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[59] physick & chyrurgerye at Castle William upward of 7 years, at 12 pence per week for every 20 soldiers garrisoned there.’ His widow applied to the court for the payment of a sum of money which was her husband's due, and 20 pounds was voted in settlement of the demand.

For his services in Charlestown Mr. Swan received the same remuneration (£ 40) that was paid at the beginning of the previous century. We have shown how this amount fluctuated from time to time. On account of a varying income arising from the school fund, it is hard to determine always what was the yearly cost of the school. The master's salary sometimes included the rent of a house for his family; sometimes he was allowed to demand of his pupils a small tuition fee. Wood for the schoolhouse, in winter, was pretty generally supplied throughout all New England towns by the pupils' parents. The sum total of the master's earnings seems meagre enough, but we may believe that it averaged well with what was paid in neighboring communities.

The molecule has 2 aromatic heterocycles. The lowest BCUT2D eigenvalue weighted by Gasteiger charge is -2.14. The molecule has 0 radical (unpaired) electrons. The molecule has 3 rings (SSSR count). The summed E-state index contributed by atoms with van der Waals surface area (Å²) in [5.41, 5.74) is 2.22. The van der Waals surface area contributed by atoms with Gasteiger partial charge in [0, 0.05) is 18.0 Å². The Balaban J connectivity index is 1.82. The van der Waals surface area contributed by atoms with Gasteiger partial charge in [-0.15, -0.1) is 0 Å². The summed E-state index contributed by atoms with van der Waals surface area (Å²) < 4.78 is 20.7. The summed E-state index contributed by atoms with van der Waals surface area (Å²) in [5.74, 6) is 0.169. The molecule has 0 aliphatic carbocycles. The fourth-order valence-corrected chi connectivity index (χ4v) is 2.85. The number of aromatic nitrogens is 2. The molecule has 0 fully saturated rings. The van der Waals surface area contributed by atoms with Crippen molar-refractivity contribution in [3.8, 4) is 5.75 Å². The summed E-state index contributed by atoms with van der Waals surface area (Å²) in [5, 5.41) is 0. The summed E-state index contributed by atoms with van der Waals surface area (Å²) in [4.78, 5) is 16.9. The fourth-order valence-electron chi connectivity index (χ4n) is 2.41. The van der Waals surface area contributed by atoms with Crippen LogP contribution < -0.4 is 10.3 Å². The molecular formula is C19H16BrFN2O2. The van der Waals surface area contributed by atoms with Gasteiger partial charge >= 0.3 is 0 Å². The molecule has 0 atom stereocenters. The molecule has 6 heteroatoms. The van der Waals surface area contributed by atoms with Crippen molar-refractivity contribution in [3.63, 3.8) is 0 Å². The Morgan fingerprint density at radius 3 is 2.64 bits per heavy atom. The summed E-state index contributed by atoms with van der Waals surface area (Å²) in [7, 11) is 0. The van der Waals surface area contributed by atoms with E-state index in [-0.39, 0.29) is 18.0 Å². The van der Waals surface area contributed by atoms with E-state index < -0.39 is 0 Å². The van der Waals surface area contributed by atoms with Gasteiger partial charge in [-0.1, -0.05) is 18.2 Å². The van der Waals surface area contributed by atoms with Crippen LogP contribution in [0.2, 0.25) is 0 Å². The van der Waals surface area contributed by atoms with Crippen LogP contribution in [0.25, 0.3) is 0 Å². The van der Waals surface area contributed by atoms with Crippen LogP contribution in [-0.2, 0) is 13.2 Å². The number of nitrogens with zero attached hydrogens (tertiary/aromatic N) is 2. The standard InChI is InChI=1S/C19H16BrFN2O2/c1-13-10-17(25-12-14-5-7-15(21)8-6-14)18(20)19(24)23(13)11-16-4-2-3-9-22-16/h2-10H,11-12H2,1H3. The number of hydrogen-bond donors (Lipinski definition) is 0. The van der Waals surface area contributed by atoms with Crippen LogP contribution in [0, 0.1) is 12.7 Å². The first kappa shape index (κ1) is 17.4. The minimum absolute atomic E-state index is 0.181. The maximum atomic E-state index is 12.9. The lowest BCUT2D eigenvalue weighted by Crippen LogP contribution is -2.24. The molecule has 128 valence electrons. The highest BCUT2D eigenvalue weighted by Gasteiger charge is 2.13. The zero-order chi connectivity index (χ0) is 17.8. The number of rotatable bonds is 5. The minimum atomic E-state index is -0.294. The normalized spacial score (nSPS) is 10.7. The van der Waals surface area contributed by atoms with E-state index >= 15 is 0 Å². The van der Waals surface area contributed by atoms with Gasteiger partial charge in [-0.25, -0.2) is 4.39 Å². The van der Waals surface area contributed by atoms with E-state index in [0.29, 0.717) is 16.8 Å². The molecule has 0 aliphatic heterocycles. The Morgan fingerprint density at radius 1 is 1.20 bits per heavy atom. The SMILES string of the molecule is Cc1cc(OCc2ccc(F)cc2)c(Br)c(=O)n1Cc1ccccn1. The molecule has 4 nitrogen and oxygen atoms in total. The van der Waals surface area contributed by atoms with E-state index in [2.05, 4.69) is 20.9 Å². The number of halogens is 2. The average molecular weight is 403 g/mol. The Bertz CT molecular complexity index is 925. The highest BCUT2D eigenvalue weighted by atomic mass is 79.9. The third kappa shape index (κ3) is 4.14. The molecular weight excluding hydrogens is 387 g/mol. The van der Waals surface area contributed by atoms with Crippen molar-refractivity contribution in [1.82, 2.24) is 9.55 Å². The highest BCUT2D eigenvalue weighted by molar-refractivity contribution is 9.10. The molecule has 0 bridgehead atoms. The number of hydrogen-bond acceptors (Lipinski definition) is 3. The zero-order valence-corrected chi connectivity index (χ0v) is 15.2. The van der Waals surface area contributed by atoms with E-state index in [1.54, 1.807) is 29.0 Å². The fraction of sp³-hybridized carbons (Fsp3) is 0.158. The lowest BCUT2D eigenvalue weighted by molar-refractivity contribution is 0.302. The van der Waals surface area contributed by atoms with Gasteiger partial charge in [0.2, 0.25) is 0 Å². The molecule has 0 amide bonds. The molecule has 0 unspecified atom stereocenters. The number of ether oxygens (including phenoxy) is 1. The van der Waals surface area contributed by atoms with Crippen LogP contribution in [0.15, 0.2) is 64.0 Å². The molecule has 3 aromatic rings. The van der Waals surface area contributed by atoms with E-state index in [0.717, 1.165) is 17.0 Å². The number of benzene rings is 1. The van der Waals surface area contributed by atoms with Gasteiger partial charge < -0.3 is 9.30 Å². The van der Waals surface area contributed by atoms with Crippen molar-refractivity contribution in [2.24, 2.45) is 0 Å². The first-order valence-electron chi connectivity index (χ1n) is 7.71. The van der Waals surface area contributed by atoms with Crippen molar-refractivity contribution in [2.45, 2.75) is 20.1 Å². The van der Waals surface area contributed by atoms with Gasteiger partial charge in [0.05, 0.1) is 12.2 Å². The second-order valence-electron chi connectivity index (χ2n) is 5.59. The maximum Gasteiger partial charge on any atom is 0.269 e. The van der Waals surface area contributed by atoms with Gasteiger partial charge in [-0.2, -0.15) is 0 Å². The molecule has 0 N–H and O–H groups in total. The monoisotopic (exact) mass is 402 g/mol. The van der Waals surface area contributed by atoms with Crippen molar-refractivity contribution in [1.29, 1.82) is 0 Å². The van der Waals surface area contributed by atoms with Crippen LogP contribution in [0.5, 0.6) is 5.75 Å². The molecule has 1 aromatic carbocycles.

If the management of the school for a century showed but little change on its financial side, probably the same might be said of the curriculum of studies. There is no evidence that the school question was a very vital one. The requirements for entrance to Harvard College set the standard. Latin was generally taught, but there is no mention of Greek on our records. We may believe there was little real progress in educational matters, both within and without that charmed circle of scholars. Judging, however, from the character and achievements of the men who taught this particular school, we may well believe that their pupils did not lack mental and moral incentives to good work. In training and experience requisite for what was demanded of them, these teachers must have been the equals of those in any other age. Compared with modern schools, those of that day were most deficient in school appliances. This is particularly noticeable in the poor school buildings. Charlestown had built two in the course of the century, wretched little affairs, both of which, not many years after their erection, were in need of constant repairs.

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